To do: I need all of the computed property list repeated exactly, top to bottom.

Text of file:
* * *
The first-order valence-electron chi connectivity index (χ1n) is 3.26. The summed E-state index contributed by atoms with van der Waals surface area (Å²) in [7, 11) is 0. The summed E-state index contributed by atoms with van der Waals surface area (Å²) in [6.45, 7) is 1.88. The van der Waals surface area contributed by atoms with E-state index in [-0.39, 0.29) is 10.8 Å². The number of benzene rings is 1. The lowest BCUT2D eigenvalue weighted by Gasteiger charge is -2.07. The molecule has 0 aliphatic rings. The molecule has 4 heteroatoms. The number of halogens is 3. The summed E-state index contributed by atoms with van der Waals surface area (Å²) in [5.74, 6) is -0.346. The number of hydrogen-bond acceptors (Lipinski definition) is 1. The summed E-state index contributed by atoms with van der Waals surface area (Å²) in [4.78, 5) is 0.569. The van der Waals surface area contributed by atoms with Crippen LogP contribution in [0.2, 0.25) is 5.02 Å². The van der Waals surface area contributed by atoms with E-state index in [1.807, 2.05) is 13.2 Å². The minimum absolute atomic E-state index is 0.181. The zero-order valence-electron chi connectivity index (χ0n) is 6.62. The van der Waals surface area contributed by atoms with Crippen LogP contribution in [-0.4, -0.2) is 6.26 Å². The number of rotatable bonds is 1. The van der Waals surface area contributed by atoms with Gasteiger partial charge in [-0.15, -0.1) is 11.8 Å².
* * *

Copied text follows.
The first-order valence-electron chi connectivity index (χ1n) is 3.26. The summed E-state index contributed by atoms with van der Waals surface area (Å²) in [7, 11) is 0. The summed E-state index contributed by atoms with van der Waals surface area (Å²) in [6.45, 7) is 1.88. The van der Waals surface area contributed by atoms with E-state index in [-0.39, 0.29) is 10.8 Å². The number of benzene rings is 1. The lowest BCUT2D eigenvalue weighted by Gasteiger charge is -2.07. The molecule has 0 aliphatic rings. The molecule has 4 heteroatoms. The number of halogens is 3. The summed E-state index contributed by atoms with van der Waals surface area (Å²) in [5.74, 6) is -0.346. The number of hydrogen-bond acceptors (Lipinski definition) is 1. The summed E-state index contributed by atoms with van der Waals surface area (Å²) in [4.78, 5) is 0.569. The van der Waals surface area contributed by atoms with Crippen LogP contribution in [0.2, 0.25) is 5.02 Å². The van der Waals surface area contributed by atoms with E-state index in [1.807, 2.05) is 13.2 Å². The minimum absolute atomic E-state index is 0.181. The zero-order valence-electron chi connectivity index (χ0n) is 6.62. The van der Waals surface area contributed by atoms with Crippen LogP contribution in [-0.4, -0.2) is 6.26 Å². The number of rotatable bonds is 1. The van der Waals surface area contributed by atoms with Gasteiger partial charge in [-0.15, -0.1) is 11.8 Å².